Nearby Chur has its vineyards surrounding much of the old city. “Schloss” means “castle” in German, so I was expecting to see a large stone fortress. However, not all Swiss castles fufill the “castle” image that we tend to imagine, a la the Bellinzona castles. The Schloss Reichneau in Tamins, just a few minutes southwest of Chur, is a large white and red fortress of a building that is a couple hundred years old, with the winery operating out of the cellars. In late October, this area was very peaceful and quiet, the bright colors of autumn creating a brilliant backdrop to the white of the hotel and castle. Quiet country lanes wind through the valley, inviting you to stay and meander a while like the river below.
The robust owner of Schloss Reichenau, Gian Battista von Tscharner, met us at the door of his castle, and showed us down to the cellars. He explained that he produced 16 wines from 4 vineyards spread through the local region, with his vineyards only consisting of a handful of hectares. In a good year, he will produce 35,000-40,000 bottles of wine (approximately 3,400 cases or less) – quite modest, if compared to the likes of Napa Valley winemakers.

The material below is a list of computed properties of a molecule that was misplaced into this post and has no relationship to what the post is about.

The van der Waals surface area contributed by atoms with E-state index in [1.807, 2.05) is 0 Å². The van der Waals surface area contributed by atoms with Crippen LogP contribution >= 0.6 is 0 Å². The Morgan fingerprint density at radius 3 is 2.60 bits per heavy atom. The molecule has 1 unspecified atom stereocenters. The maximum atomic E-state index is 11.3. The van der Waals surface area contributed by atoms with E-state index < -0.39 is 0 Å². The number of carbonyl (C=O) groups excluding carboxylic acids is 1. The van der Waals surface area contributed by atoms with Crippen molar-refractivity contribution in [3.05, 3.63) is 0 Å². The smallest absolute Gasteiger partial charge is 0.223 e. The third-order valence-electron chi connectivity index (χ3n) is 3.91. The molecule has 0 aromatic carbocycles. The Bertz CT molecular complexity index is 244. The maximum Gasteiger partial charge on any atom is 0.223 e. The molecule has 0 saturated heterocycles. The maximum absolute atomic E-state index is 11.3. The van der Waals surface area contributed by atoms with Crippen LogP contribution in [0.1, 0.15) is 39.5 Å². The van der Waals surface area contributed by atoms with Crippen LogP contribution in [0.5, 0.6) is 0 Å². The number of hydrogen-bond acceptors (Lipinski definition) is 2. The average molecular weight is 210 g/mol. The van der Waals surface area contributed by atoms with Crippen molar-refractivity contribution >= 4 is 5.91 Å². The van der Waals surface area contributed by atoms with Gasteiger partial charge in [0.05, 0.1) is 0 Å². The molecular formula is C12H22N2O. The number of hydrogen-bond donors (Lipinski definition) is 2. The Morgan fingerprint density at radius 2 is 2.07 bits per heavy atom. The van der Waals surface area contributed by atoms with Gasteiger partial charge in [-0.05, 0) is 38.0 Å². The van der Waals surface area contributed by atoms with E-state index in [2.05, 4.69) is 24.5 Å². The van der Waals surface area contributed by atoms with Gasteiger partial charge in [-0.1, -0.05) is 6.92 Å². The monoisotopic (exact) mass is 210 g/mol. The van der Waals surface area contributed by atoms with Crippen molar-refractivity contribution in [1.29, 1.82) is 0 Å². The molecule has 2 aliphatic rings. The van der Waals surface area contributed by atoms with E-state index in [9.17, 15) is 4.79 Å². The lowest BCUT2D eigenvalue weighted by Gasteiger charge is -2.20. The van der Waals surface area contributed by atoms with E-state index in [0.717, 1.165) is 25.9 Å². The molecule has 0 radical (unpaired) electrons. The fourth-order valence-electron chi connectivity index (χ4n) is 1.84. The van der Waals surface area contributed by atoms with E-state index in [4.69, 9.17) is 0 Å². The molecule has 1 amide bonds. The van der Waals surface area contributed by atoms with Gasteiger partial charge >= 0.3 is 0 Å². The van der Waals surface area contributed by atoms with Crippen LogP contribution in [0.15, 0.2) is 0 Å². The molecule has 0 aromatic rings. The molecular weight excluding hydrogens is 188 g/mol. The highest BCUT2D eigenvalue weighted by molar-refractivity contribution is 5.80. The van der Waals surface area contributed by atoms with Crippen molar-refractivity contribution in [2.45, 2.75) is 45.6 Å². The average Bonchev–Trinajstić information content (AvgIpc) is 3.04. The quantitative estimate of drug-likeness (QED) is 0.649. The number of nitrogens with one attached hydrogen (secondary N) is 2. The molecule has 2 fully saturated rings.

Like most Swiss winemakers, he stresses quality over quantity. When asked why it is unusual to find Swiss wines abroad, he explained that most Swiss winemakers are more concerned about meeting local demand, and producing the best wines they can, versus trying to build brand recognition overseas.
In one side hall of the cellar, there is a long, high set of shelves, filled with bottles of various ages. Here are samples of his own wines, stretching back over the past thirty years. His tasting room is to the side, cluttered with ancient barrels and what were clearly very old wine bottles. Those bottles included some from his father’s earliest years of production, he told us. After telling us to have a seat, he came back a few minutes later carrying a wide selection of whites and reds.